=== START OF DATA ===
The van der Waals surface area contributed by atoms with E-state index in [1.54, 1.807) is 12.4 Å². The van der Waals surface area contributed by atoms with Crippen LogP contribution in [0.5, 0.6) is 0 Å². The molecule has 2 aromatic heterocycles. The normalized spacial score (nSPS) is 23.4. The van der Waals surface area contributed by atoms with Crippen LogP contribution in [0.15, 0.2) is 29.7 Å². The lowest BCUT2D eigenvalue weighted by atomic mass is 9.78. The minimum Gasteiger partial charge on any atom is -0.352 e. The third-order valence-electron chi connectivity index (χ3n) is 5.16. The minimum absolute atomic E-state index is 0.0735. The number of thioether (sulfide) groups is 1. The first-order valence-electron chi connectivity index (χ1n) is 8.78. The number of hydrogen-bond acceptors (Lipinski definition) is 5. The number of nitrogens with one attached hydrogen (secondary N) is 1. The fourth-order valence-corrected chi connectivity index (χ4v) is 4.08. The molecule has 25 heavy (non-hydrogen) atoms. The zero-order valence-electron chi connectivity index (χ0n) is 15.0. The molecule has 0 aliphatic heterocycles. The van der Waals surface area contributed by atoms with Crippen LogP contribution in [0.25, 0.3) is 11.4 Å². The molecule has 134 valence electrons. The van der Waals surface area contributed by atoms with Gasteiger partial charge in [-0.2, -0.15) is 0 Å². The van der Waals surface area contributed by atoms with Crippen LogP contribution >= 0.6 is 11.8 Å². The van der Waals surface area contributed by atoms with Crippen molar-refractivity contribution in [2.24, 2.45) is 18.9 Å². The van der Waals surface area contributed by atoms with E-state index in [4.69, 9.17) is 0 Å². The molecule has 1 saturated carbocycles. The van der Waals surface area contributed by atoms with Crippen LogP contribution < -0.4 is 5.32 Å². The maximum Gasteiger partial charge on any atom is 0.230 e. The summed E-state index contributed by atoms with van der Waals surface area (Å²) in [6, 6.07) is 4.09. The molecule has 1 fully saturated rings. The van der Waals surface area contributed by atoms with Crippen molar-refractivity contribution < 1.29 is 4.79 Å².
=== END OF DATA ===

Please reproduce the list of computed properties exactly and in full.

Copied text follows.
The van der Waals surface area contributed by atoms with E-state index in [1.54, 1.807) is 12.4 Å². The van der Waals surface area contributed by atoms with Crippen LogP contribution in [0.5, 0.6) is 0 Å². The molecule has 2 aromatic heterocycles. The normalized spacial score (nSPS) is 23.4. The van der Waals surface area contributed by atoms with Crippen LogP contribution in [0.15, 0.2) is 29.7 Å². The lowest BCUT2D eigenvalue weighted by atomic mass is 9.78. The minimum Gasteiger partial charge on any atom is -0.352 e. The third-order valence-electron chi connectivity index (χ3n) is 5.16. The minimum absolute atomic E-state index is 0.0735. The number of thioether (sulfide) groups is 1. The first-order valence-electron chi connectivity index (χ1n) is 8.78. The number of hydrogen-bond acceptors (Lipinski definition) is 5. The number of nitrogens with one attached hydrogen (secondary N) is 1. The fourth-order valence-corrected chi connectivity index (χ4v) is 4.08. The molecule has 25 heavy (non-hydrogen) atoms. The zero-order valence-electron chi connectivity index (χ0n) is 15.0. The molecule has 0 aliphatic heterocycles. The van der Waals surface area contributed by atoms with Crippen LogP contribution in [0.25, 0.3) is 11.4 Å². The molecule has 134 valence electrons. The van der Waals surface area contributed by atoms with Gasteiger partial charge in [-0.2, -0.15) is 0 Å². The van der Waals surface area contributed by atoms with Crippen LogP contribution >= 0.6 is 11.8 Å². The van der Waals surface area contributed by atoms with Crippen molar-refractivity contribution in [2.24, 2.45) is 18.9 Å². The van der Waals surface area contributed by atoms with E-state index in [4.69, 9.17) is 0 Å². The molecule has 1 saturated carbocycles. The van der Waals surface area contributed by atoms with Crippen LogP contribution < -0.4 is 5.32 Å². The maximum Gasteiger partial charge on any atom is 0.230 e. The summed E-state index contributed by atoms with van der Waals surface area (Å²) in [6, 6.07) is 4.09. The molecule has 1 fully saturated rings. The van der Waals surface area contributed by atoms with Crippen molar-refractivity contribution < 1.29 is 4.79 Å².